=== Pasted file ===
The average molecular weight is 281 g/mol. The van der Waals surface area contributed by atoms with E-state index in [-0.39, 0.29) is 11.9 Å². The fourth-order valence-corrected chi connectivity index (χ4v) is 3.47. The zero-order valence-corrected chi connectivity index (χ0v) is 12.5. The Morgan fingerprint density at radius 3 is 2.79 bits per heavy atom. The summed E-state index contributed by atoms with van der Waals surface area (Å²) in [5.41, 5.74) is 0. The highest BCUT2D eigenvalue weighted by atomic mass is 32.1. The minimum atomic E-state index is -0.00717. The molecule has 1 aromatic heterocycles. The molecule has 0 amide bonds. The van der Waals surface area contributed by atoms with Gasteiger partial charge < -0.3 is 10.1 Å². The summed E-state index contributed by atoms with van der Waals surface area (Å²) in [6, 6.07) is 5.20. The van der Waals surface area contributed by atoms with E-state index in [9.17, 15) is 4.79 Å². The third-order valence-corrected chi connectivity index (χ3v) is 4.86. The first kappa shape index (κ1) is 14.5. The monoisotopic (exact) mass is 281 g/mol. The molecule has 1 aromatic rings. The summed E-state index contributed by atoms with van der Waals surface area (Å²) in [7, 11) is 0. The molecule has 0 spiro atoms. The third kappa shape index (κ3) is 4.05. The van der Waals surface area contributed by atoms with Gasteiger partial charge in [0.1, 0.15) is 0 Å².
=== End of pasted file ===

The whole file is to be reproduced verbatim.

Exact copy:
The average molecular weight is 281 g/mol. The van der Waals surface area contributed by atoms with E-state index in [-0.39, 0.29) is 11.9 Å². The fourth-order valence-corrected chi connectivity index (χ4v) is 3.47. The zero-order valence-corrected chi connectivity index (χ0v) is 12.5. The Morgan fingerprint density at radius 3 is 2.79 bits per heavy atom. The summed E-state index contributed by atoms with van der Waals surface area (Å²) in [5.41, 5.74) is 0. The highest BCUT2D eigenvalue weighted by atomic mass is 32.1. The minimum atomic E-state index is -0.00717. The molecule has 1 aromatic heterocycles. The molecule has 0 amide bonds. The van der Waals surface area contributed by atoms with Gasteiger partial charge < -0.3 is 10.1 Å². The summed E-state index contributed by atoms with van der Waals surface area (Å²) in [6, 6.07) is 5.20. The van der Waals surface area contributed by atoms with E-state index in [9.17, 15) is 4.79 Å². The third-order valence-corrected chi connectivity index (χ3v) is 4.86. The first kappa shape index (κ1) is 14.5. The monoisotopic (exact) mass is 281 g/mol. The molecule has 1 aromatic rings. The summed E-state index contributed by atoms with van der Waals surface area (Å²) in [7, 11) is 0. The molecule has 0 spiro atoms. The third kappa shape index (κ3) is 4.05. The van der Waals surface area contributed by atoms with Gasteiger partial charge in [0.1, 0.15) is 0 Å².